Canada Reads·Reading List

5 books to read if you loved Fifteen Dogs

André Alexis's novel won Canada Reads 2017.
André Alexis is a Toronto-based writer. His novel Fifteen Dogs won Canada Reads and the Scotiabank Giller Prize. (CBC)

If you enjoyed André Alexis's award-winning novel, here are five more great books to check out.

Fifteen Dogs won Canada Reads 2017, when it was defended by Humble The Poet.

Life of Pi by Yann Martel

(Geoff Howe/Vintage Canada)

What it's about: A young boy is the sole human survivor of a shipwreck and spends 227 days adrift on a lifeboat in the Pacific Ocean, But he is not alone — his companions include a tiger named Richard Parker, an orangutan named Orange Juice, a zebra and hyena. Fending off the elements and the animals, Pi Patel engages in deep, philosophical conversations with Richard Parker.

If your favourite thing about Fifteen Dogs was: Literary fiction featuring anthropomorphized animals that explores the meaning of life, death and what it means to be human. 

From the book: "I must say a word about fear. It is life's only true opponent. Only fear can defeat life. It is a clever, treacherous adversary, how well I know. It has no decency, respects no law or convention, shows no mercy. It goes for your weakest spot, which it finds with unnerving ease. It begins in your mind, always... so you must fight hard to express it. You must fight hard to shine the light of words upon it. Because if you don't, if your fear becomes a wordless darkness that you avoid, perhaps even manage to forget, you open yourself to further attacks of fear because you never truly fought the opponent who defeated you."

The White Bone by Barbara Gowdy

(barbaragowdy.com/HarperCollins Canada)

What it's about: After an attack by ivory poachers, a herd of elephants set out on a journey to find safety, led by an elephant named Mud who occasionally has visions of the future. Told from the perspective of the elephant characters, The White Bone is an adventure tale that attempts to understand what it means to be a pachyderm.

If your favourite thing about Fifteen Dogs was: Inventive, original tales told from the perspective of animals. Philosophical pondering. Animal behaviour amplified through anthropomorphism.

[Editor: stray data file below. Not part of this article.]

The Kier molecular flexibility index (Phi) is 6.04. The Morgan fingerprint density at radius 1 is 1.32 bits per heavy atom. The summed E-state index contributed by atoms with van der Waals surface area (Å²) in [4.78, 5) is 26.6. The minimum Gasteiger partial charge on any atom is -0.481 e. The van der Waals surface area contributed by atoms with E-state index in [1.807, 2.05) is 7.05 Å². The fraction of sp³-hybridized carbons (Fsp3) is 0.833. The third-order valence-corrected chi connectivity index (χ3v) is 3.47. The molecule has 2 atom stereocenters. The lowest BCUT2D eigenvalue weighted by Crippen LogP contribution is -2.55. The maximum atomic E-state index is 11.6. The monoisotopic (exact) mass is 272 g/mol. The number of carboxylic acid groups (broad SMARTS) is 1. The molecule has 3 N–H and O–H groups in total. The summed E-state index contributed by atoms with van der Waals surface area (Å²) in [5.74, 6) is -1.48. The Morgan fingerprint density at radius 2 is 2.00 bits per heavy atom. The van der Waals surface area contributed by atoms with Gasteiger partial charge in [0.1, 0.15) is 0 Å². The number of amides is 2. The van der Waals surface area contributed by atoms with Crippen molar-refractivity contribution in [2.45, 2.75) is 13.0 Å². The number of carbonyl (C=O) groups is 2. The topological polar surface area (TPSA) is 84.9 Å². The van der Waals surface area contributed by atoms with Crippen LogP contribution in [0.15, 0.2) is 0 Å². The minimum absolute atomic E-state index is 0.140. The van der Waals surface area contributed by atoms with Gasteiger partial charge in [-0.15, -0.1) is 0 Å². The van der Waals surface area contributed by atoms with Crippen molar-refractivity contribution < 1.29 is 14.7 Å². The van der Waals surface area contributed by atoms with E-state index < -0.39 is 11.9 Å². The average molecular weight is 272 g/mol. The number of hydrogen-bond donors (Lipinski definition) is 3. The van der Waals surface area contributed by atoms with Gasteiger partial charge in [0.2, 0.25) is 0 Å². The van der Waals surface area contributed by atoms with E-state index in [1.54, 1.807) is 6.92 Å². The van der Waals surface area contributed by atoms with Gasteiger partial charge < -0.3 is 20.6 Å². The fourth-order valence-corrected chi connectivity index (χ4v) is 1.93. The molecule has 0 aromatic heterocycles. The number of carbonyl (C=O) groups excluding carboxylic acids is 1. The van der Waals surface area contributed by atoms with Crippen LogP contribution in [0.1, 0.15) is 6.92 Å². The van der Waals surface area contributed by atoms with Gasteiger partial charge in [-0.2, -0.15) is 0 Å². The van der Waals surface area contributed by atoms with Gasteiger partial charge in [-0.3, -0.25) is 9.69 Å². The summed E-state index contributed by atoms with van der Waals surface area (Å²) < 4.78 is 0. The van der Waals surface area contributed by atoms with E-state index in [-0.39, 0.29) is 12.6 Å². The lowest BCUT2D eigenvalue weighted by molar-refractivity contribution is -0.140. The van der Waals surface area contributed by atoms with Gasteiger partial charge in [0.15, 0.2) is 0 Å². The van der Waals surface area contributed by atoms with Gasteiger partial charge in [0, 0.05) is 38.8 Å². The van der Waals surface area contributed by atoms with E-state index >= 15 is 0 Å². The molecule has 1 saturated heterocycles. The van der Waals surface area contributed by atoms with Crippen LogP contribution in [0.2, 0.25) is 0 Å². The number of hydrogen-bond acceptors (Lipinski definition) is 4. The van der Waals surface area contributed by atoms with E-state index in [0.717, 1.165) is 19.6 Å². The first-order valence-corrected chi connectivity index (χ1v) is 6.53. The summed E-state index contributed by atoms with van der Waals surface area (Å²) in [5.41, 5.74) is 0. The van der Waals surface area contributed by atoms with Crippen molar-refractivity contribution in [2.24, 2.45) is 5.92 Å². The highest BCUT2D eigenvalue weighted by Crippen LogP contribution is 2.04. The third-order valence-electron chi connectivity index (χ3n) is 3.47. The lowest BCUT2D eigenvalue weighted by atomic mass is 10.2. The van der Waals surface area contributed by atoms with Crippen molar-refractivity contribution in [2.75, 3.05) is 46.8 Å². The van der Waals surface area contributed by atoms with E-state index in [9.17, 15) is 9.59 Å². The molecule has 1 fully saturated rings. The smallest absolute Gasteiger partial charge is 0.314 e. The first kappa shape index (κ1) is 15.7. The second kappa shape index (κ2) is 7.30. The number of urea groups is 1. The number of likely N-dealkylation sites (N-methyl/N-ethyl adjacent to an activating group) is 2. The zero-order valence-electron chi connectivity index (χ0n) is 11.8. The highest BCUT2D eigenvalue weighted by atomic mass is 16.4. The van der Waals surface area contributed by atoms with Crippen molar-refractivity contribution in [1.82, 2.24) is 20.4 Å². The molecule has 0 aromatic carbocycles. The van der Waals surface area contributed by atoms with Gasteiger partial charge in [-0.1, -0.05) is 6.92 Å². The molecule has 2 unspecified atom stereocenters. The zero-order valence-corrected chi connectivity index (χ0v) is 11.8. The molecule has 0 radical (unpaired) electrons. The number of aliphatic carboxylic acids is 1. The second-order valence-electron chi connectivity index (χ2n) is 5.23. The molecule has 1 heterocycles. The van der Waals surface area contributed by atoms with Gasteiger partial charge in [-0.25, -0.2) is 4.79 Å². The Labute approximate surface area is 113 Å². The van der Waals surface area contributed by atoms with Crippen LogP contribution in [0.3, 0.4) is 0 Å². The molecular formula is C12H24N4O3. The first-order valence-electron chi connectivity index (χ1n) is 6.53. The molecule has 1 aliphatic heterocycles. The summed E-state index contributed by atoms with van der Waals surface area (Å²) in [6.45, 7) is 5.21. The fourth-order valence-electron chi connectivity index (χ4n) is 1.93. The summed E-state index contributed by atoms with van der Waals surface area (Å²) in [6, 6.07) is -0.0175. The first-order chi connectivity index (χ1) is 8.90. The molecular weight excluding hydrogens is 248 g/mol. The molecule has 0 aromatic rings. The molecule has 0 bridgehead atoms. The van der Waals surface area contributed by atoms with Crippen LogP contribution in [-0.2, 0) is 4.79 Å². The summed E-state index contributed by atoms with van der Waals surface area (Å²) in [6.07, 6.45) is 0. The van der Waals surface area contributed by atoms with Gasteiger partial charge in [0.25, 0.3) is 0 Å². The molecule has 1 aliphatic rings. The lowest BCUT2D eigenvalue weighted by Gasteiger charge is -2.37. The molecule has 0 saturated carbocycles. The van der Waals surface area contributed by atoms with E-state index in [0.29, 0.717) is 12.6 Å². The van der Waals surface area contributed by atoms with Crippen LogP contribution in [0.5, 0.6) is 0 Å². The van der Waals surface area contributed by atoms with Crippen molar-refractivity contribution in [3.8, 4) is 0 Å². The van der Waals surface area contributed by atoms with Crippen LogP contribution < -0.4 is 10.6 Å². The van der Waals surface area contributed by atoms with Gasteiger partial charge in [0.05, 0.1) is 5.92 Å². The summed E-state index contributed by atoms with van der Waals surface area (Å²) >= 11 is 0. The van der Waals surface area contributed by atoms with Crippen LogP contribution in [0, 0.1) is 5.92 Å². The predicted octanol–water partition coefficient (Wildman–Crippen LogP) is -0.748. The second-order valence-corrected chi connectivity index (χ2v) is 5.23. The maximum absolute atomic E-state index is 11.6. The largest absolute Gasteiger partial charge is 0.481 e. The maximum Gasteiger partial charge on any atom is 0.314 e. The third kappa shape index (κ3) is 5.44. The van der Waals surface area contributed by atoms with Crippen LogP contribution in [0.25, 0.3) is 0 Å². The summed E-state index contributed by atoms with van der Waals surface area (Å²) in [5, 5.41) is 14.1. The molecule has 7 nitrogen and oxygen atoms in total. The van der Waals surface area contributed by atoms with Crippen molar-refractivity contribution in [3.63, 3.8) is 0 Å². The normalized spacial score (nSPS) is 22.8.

From the book: "The snap, like a gunshot, had cows and calves bolting out onto the plain. She-Meddles bellowed and hurled herself around like a wildebeest, and She-Measures' calf ran in circles bawling. Mud bawled, thinking that she was that calf, its pink ears, its frenzy. A young bull picked up the severed tusk and held it up to his eye. He rotated it and examined it from every angle and then dropped it next to Mud, so close that she could sniff the bloodied root."

Pastoral by André Alexis

(Hanna Zoe Davison/Coach House Books)

What it's about: The first book in André Alexis's quincunx (Fifteen Dogs is the second!) that explores morality, humanity and faith. 

If your favourite thing about Fifteen Dogs was: André Alexis's writing style. Explorations of faith, belief and religion. A strong sense of place.

From the book: "While waiting for a parish of his own, he assisted Father Scarduto at St. Matthew's, in Ottawa. This suited Christopher perfectly. He was himself from Ottawa, so some of the strangeness (and pleasure) of being called 'Father Pennant' was offset by the familiarity of his surroundings. Whenever he allowed himself to think about where he might like to go — that is, where he might like his first parish to be — he imagined he'd be happiest in a small city of some sort: Cambridge, say, or Peterborough. So, he was dismayed when he was told he'd be going to a place in Lambton County called Barrow."

The Dark and Other Love Stories by Deborah Willis

Deborah Willis is the author of The Dark and Other Love Stories. (Darshan Stevens/Hamish Hamilton)

What it's about: The Dark and Other Love Stories is a collection of 13 strange tales that explore the depths and fringes of human attachment.

If your favourite thing about Fifteen Dogs was: Intelligent weirdness and originality. Deep introspection on what it means to love and be loved. 

From the book: "We were like Betty and Veronica in those comics we read endlessly — practically identical except for our hair. Andrea's was dark and I was blond. Her skin tanned easily and I worried about sunburns, but we were the same height and our bodies were lean and undeveloped.

When we met we were assigned to the same canoe at summer camp. Andrea took the stern and I was in the bow. As we drifted on the placid lake, she said, 'If we paddled hard, how far do you think we'd get? Before anyone caught us?'"

Us Conductors by Sean Michaels

(John Londono/Random House of Canada)

What it's about: Us Conductors is inspired by the life of Lev Sergeyevich Termen, the Russian inventor of the theremin, taking him from the rambunctious New York clubs of the 1930s to the bleak gulags of the Soviet Union.

If your favourite thing about Fifteen Dogs was: The Scotiabank Giller Prize winner sticker. The unique story, vivid writing and search for meaning in life. The exploration of commitment and love.

From the book: "I was Leon Termen before I was Dr Theremin, and before I was Leon, I was Lev Sergeyvich. The instrument that is now known as a theremin could as easily have been called a leon, a lyova, a sergeyvich. It could have been called a clara, after its greatest player. Pash liked termenvox. He liked its connotations of science and authority. But this name always made me laugh. Termenvox−the voice of Termen. As if this device replicated my own voice. As if the theremin's trembling soprano were the song of this scientist from Leningrad.

I laughed at this notion, and yet in a way I think I also believed it. Not that the theremin emulated my voice, but that with it I gave voice to something. To the invisible. To the ether. I, Lev Sergeyvich Termen, mouthpiece of the universe."

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